Kannapolis City Council does not approve rezoning request for Davidson Highway property

Published 12:06 am Saturday, May 25, 2024

KANNAPOLIS — The Kannapolis City Council opposed a rezoning request for roughly 10 acres of land located on 9700 Davidson Highway at their May 20 meeting. 

It is zoned for general commercial-conditional and the surrounding property is mostly residential, but the amendment request asking to allow for a contractor’s yard was not sanctioned. The Kannapolis development ordinance states a contractor’s yard is “a use involving the outdoor storage of materials, supplies and equipment by building, heating/air conditioning, plumbing, electrical or other development contractors as the principal use on a lot. Accessory uses may include offices.” The property is currently being used as a contractor’s yard. 

The applicant, German Ronquillo, owner of Big Green Tree and Lawn Care Services, Inc., wanted to construct a 1,512 square-foot building on the property.

The property in question was rezoned in 2012 for another project called “Pappy’s Place” that would consist of offices, retail, distribution, mini-warehouse and self-storage space, but only if “several conditions” were met. Assistant Planning Director Elizabeth McCarty said this has not been built yet.

After the property was donated to the Davidson Lands Conservancy in 2013, they put a conservation easement in 2014 to only let commercial use occur within a two-acre section in the “center of the site” according to McCarty where the contractor’s yard would be located. The applicant bought the property in 2020 with the conservation easement still in place. 

On Feb. 20, the planning and zoning commission denied the initial rezoning request for the contractor’s yard because of the environmental impacts, a shortage of buildable space because of a conservation easement, and the effects to the buffer requirement due to upcoming widening of NC Highway 73. The applicant appealed their decision, bringing the matter to city council. 

Mathias Young of the law firm Johnston Allison Hord, spoke to council on behalf of the applicant and mentioned the history of the property and how they have complied with the easement over the years by planting vegetation and performing other requirements. Young explained how residents living close by had anxieties regarding stormwater runoff and sediment flowing into one of their ponds. Young said the North Carolina Department of Environmental Quality inspected the property on May 3 and they found “no violations, no evidence of offsite sedimentation.”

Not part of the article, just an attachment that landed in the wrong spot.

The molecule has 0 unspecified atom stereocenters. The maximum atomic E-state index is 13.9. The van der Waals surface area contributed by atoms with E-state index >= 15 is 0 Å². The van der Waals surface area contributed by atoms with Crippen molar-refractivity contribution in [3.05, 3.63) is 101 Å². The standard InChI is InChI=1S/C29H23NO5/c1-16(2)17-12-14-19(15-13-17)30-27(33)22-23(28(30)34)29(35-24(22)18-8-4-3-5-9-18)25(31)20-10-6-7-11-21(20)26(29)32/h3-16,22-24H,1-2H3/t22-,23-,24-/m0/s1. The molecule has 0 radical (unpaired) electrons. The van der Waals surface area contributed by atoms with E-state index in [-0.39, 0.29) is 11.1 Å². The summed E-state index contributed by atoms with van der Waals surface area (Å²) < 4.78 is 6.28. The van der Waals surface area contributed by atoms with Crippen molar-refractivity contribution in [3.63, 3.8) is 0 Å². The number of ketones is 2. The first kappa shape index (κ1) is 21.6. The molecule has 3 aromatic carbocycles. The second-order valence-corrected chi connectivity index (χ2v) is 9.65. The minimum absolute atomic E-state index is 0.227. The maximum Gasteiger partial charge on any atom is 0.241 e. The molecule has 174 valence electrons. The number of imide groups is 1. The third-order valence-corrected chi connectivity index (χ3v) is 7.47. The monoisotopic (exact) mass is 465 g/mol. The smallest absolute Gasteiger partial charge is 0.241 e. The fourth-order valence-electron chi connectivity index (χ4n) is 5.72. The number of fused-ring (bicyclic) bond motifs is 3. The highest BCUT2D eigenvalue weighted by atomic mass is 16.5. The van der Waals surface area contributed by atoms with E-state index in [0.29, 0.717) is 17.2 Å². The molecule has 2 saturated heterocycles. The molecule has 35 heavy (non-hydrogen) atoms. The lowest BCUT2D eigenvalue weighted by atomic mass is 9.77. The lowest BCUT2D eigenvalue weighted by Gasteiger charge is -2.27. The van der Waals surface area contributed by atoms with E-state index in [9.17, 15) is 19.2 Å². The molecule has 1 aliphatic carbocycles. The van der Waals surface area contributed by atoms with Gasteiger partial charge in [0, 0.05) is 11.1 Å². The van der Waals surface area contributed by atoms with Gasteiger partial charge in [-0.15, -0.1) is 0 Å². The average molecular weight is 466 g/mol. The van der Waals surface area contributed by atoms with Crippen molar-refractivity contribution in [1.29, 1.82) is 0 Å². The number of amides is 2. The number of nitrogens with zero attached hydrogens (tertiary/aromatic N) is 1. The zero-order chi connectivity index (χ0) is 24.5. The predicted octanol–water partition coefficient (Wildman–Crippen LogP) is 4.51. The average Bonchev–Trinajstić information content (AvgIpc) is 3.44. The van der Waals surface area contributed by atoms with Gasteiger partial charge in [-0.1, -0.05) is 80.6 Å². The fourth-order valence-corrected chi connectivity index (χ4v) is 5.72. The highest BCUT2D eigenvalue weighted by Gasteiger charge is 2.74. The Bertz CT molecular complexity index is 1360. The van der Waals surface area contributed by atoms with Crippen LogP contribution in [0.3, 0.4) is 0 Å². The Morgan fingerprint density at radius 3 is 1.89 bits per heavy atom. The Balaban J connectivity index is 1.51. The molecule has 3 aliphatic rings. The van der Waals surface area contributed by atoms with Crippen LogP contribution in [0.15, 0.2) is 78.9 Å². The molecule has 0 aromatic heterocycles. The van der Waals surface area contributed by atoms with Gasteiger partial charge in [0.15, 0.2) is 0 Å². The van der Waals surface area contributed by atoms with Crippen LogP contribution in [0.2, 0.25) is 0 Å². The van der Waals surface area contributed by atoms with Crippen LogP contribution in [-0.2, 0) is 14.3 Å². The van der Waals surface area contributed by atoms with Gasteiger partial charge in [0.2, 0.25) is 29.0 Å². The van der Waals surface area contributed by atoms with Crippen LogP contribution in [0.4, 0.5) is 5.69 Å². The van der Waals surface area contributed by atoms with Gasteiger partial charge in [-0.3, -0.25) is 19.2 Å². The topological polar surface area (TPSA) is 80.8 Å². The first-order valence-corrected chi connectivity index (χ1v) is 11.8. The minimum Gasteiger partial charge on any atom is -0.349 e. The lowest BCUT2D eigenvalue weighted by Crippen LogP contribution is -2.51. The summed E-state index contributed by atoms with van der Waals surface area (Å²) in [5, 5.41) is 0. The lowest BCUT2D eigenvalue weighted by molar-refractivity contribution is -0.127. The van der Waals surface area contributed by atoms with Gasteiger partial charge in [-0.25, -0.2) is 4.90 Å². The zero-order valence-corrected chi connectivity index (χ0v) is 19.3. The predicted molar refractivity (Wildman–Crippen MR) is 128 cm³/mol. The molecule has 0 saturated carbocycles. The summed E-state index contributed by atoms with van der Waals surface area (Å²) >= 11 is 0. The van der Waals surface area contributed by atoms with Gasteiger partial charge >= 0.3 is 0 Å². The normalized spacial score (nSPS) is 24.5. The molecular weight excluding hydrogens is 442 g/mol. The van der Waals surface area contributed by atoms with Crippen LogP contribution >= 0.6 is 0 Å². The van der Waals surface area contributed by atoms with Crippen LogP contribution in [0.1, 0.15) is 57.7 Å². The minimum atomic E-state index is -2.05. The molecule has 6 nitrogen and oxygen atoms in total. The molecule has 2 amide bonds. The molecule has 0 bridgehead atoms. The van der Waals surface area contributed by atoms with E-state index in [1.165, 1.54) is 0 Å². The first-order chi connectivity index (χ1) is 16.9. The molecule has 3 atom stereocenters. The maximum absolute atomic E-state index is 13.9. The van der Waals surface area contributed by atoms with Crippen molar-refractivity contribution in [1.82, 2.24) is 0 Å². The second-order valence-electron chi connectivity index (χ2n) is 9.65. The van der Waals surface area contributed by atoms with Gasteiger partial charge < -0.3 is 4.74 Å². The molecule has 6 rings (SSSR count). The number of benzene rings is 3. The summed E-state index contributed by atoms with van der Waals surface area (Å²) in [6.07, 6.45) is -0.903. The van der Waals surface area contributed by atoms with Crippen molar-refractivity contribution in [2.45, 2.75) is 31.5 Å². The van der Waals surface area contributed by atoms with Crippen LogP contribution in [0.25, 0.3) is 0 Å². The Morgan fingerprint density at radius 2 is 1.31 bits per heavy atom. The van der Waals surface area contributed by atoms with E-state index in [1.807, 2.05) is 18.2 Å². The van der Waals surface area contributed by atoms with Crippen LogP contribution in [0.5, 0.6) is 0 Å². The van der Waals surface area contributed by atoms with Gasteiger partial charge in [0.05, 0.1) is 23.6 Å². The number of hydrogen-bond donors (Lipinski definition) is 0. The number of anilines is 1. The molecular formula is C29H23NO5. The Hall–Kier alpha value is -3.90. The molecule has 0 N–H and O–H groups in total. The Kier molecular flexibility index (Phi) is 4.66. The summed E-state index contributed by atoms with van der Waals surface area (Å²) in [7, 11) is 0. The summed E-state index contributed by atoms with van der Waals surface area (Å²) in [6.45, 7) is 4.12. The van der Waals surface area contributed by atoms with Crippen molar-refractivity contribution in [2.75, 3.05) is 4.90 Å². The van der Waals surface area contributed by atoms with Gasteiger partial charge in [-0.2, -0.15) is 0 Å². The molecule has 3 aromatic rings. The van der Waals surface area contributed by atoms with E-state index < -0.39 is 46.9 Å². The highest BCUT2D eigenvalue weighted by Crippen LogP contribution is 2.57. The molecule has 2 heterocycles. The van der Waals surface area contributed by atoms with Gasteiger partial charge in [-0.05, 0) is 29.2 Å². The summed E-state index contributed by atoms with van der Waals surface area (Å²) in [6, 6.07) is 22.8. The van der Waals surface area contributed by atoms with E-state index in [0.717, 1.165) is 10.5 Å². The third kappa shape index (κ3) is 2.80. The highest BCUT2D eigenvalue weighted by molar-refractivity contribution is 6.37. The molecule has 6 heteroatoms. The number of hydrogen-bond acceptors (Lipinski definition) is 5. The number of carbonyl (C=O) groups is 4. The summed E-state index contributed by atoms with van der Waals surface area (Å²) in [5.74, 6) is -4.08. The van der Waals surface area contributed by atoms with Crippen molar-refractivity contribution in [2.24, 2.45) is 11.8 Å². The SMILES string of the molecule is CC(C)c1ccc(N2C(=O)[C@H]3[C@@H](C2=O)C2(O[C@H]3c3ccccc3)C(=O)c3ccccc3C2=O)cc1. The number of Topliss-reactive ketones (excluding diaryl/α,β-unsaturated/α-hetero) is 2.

City staff did recommend approval of the rezoning request having found it consistent with the comprehensive plan, but with 10 conditions, nine of which were presented to the planning and zoning commission when they blocked it in February. 

However, a number of Kannapolis residents appeared at the meeting to voice their disapproval for the rezoning request. 

Rob Harkey said the development has caused erosion to come into his pond and he believes the land has been “abused.”

Emily Jones described how the trees that have been planted along her property line as part of the easement have died. She also said how the smell of burning rubber and the noise from the bulldozers have had her contemplating moving. 

“I don’t mind the progress of the growing, every place is going to grow, but what’s over there, that shouldn’t be happening in the community where people are living with their kids,” Jones said.

During the discussions, Mayor Pro Tem Doug Wilson raised the point of not going against what the planning and zoning commission has already voted on. 

“I wonder what kind of message we send to our planning and zoning department, if they’re seeing the same thing we saw, or vice versa, and they said no and we said yes, then we’re getting back to where I’m asking the question, why do they need me?” Wilson said.

In the end, the city council did not adopt a resolution to zone. 

“I’m tickled they turned it down. I don’t understand why they would even consider putting this contractor yard in the middle of all the residential areas,” Harkey said.

Representatives of the applicant chose not to comment on the city council’s decision. City Attorney Walter Safrit said the applicant can still appeal the council’s decision within 30 days in a superior court.